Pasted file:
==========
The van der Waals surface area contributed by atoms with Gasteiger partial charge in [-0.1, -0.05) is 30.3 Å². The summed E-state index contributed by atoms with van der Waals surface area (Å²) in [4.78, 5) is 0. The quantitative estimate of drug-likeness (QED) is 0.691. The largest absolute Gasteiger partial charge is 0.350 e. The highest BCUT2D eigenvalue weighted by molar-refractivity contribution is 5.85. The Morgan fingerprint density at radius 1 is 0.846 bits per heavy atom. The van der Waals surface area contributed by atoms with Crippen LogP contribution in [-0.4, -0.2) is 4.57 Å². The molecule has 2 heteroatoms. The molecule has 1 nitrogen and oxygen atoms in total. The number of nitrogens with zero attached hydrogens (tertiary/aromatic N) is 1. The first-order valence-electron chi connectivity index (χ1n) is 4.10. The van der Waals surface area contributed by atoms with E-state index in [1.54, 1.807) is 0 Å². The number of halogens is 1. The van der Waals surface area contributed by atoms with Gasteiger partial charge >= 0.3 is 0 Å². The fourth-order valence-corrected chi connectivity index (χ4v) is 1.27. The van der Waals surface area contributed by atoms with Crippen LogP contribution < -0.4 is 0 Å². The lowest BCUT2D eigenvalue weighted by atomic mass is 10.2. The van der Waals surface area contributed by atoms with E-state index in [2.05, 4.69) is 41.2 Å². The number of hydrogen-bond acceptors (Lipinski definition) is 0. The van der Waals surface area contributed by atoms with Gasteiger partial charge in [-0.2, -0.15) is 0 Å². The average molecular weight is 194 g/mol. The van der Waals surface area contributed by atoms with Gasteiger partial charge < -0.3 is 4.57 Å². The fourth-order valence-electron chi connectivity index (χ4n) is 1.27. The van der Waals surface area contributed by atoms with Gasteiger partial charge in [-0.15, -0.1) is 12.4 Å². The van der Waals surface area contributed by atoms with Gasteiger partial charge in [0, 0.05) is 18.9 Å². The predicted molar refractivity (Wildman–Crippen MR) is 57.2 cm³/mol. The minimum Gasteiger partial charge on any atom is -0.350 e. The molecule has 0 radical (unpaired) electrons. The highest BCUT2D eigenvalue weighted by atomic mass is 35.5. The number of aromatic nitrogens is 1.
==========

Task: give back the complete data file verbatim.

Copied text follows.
The van der Waals surface area contributed by atoms with Gasteiger partial charge in [-0.1, -0.05) is 30.3 Å². The summed E-state index contributed by atoms with van der Waals surface area (Å²) in [4.78, 5) is 0. The quantitative estimate of drug-likeness (QED) is 0.691. The largest absolute Gasteiger partial charge is 0.350 e. The highest BCUT2D eigenvalue weighted by molar-refractivity contribution is 5.85. The Morgan fingerprint density at radius 1 is 0.846 bits per heavy atom. The van der Waals surface area contributed by atoms with Crippen LogP contribution in [-0.4, -0.2) is 4.57 Å². The molecule has 2 heteroatoms. The molecule has 1 nitrogen and oxygen atoms in total. The number of nitrogens with zero attached hydrogens (tertiary/aromatic N) is 1. The first-order valence-electron chi connectivity index (χ1n) is 4.10. The van der Waals surface area contributed by atoms with E-state index in [1.54, 1.807) is 0 Å². The number of halogens is 1. The van der Waals surface area contributed by atoms with Gasteiger partial charge >= 0.3 is 0 Å². The fourth-order valence-corrected chi connectivity index (χ4v) is 1.27. The van der Waals surface area contributed by atoms with Crippen LogP contribution < -0.4 is 0 Å². The lowest BCUT2D eigenvalue weighted by atomic mass is 10.2. The van der Waals surface area contributed by atoms with E-state index in [2.05, 4.69) is 41.2 Å². The number of hydrogen-bond acceptors (Lipinski definition) is 0. The van der Waals surface area contributed by atoms with Gasteiger partial charge in [-0.2, -0.15) is 0 Å². The average molecular weight is 194 g/mol. The van der Waals surface area contributed by atoms with Gasteiger partial charge < -0.3 is 4.57 Å². The fourth-order valence-electron chi connectivity index (χ4n) is 1.27. The van der Waals surface area contributed by atoms with Gasteiger partial charge in [-0.15, -0.1) is 12.4 Å². The van der Waals surface area contributed by atoms with Gasteiger partial charge in [0, 0.05) is 18.9 Å². The predicted molar refractivity (Wildman–Crippen MR) is 57.2 cm³/mol. The minimum Gasteiger partial charge on any atom is -0.350 e. The molecule has 0 radical (unpaired) electrons. The highest BCUT2D eigenvalue weighted by atomic mass is 35.5. The number of aromatic nitrogens is 1.